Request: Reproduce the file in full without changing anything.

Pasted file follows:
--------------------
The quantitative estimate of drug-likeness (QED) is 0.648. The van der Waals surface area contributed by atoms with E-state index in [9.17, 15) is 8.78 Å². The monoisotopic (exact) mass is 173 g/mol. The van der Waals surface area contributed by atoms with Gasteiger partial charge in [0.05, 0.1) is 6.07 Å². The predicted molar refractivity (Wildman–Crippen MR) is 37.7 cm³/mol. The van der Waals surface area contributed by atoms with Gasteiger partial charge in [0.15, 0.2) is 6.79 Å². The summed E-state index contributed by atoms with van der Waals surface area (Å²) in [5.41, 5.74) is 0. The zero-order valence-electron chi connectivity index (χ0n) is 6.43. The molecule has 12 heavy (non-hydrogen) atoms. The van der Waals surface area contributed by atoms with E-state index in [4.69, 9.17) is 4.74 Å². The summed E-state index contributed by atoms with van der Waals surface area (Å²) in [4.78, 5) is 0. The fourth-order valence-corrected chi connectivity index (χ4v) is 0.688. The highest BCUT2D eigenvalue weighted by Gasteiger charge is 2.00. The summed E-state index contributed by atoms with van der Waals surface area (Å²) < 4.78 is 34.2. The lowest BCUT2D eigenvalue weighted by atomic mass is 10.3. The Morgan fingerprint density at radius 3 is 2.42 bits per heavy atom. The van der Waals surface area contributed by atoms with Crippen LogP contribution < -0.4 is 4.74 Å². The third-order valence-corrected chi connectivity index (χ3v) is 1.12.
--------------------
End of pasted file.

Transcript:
The quantitative estimate of drug-likeness (QED) is 0.648. The van der Waals surface area contributed by atoms with E-state index in [9.17, 15) is 8.78 Å². The monoisotopic (exact) mass is 173 g/mol. The van der Waals surface area contributed by atoms with Gasteiger partial charge in [0.05, 0.1) is 6.07 Å². The predicted molar refractivity (Wildman–Crippen MR) is 37.7 cm³/mol. The van der Waals surface area contributed by atoms with Gasteiger partial charge in [0.15, 0.2) is 6.79 Å². The summed E-state index contributed by atoms with van der Waals surface area (Å²) in [5.41, 5.74) is 0. The zero-order valence-electron chi connectivity index (χ0n) is 6.43. The molecule has 12 heavy (non-hydrogen) atoms. The van der Waals surface area contributed by atoms with E-state index in [4.69, 9.17) is 4.74 Å². The summed E-state index contributed by atoms with van der Waals surface area (Å²) in [4.78, 5) is 0. The fourth-order valence-corrected chi connectivity index (χ4v) is 0.688. The highest BCUT2D eigenvalue weighted by Gasteiger charge is 2.00. The summed E-state index contributed by atoms with van der Waals surface area (Å²) < 4.78 is 34.2. The lowest BCUT2D eigenvalue weighted by atomic mass is 10.3. The Morgan fingerprint density at radius 3 is 2.42 bits per heavy atom. The van der Waals surface area contributed by atoms with Crippen LogP contribution < -0.4 is 4.74 Å². The third-order valence-corrected chi connectivity index (χ3v) is 1.12.